The famous Casino.

This architectural masterpiece is stunning.  Built in 1929, by William Wrigley Jr., who had purchased much of the island in 1919, the Casino is about 12 stories tall and is perfectly circular.  It’s art deco inspired columns and grand entrance give way to a theater whose acoustics are so outstanding that a performer can speak in a normal voice on the stage without a microphone and be heard precisely by any attendees.  Also to note, this is not your usual definition of a casino as it is taken more from the Italian meaning of a social gathering place, which was really Wrigley’s intention for this entrancing and gorgeous building.  The Casino is a great place to take an afternoon stroll as well as a historical tour of the building.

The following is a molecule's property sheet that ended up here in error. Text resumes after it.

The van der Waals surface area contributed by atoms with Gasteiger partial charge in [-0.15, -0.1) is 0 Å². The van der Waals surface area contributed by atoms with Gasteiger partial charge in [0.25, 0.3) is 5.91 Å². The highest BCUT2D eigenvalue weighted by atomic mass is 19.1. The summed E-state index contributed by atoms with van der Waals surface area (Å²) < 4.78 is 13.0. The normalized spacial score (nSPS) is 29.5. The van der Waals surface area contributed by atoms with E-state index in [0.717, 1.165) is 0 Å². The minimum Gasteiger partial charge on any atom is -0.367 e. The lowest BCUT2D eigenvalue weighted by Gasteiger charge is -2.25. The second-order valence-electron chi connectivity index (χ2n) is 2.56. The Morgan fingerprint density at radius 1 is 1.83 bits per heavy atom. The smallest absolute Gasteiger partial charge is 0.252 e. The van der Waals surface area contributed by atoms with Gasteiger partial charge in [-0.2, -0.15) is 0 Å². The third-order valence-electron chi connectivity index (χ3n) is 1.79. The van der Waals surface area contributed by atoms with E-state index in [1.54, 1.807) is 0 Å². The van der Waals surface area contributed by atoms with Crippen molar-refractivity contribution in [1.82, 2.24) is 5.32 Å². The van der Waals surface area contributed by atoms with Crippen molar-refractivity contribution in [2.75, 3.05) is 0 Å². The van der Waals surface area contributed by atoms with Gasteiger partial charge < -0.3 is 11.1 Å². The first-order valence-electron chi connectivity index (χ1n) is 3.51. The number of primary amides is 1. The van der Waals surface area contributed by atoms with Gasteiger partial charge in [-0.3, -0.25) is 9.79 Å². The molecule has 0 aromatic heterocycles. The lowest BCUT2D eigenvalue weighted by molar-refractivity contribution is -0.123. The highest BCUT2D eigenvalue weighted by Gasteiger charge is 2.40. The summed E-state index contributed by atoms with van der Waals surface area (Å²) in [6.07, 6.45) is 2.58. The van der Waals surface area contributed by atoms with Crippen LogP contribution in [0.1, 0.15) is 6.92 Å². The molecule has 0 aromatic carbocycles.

Catalina Beach House Hotel
Local 310-510-1078
(800) 97-HOTEL (974-6835)

On my final evening in Avalon, I found myself back at the local watering hole — JL’s.  It was time for some cold drinks after the long day.  I was carrying on and trading stories with the locals that I have passed on the quaint streets of Avalon at least four times before dinner.   

Then it was time to lay my head back down at the Catalina Beach House for one more night of easy island living.

Photos courtesy of the Catalina Beach House Hotel and the Catalina Chamber of Commerce.

— Feature by Michelle Schoser, San Diego Jetsetters Magazine Correspondent.